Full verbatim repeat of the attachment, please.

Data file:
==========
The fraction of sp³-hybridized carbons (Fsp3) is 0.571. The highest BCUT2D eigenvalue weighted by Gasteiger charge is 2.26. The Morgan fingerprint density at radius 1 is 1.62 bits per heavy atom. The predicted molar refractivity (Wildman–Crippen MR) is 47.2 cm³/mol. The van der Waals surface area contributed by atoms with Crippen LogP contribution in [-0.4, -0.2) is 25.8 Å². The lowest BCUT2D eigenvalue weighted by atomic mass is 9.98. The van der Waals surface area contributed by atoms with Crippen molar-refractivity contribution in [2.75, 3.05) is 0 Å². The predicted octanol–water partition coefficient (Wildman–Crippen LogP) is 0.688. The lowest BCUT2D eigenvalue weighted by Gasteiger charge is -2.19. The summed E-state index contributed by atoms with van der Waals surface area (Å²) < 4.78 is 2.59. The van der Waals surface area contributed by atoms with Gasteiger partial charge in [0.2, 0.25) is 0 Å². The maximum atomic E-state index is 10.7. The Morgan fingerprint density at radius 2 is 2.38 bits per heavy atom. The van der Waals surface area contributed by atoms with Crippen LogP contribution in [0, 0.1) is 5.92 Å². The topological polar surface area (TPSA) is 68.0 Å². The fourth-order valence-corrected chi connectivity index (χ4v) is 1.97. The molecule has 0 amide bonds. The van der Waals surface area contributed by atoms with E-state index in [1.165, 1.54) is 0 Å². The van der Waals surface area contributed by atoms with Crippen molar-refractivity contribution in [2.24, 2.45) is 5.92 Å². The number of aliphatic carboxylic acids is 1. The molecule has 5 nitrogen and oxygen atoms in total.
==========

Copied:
The fraction of sp³-hybridized carbons (Fsp3) is 0.571. The highest BCUT2D eigenvalue weighted by Gasteiger charge is 2.26. The Morgan fingerprint density at radius 1 is 1.62 bits per heavy atom. The predicted molar refractivity (Wildman–Crippen MR) is 47.2 cm³/mol. The van der Waals surface area contributed by atoms with Crippen LogP contribution in [-0.4, -0.2) is 25.8 Å². The lowest BCUT2D eigenvalue weighted by atomic mass is 9.98. The van der Waals surface area contributed by atoms with Crippen molar-refractivity contribution in [2.75, 3.05) is 0 Å². The predicted octanol–water partition coefficient (Wildman–Crippen LogP) is 0.688. The lowest BCUT2D eigenvalue weighted by Gasteiger charge is -2.19. The summed E-state index contributed by atoms with van der Waals surface area (Å²) < 4.78 is 2.59. The van der Waals surface area contributed by atoms with Gasteiger partial charge in [0.2, 0.25) is 0 Å². The maximum atomic E-state index is 10.7. The Morgan fingerprint density at radius 2 is 2.38 bits per heavy atom. The van der Waals surface area contributed by atoms with Crippen LogP contribution in [0, 0.1) is 5.92 Å². The topological polar surface area (TPSA) is 68.0 Å². The fourth-order valence-corrected chi connectivity index (χ4v) is 1.97. The molecule has 0 amide bonds. The van der Waals surface area contributed by atoms with E-state index in [1.165, 1.54) is 0 Å². The van der Waals surface area contributed by atoms with Crippen molar-refractivity contribution in [2.24, 2.45) is 5.92 Å². The number of aliphatic carboxylic acids is 1. The molecule has 5 nitrogen and oxygen atoms in total.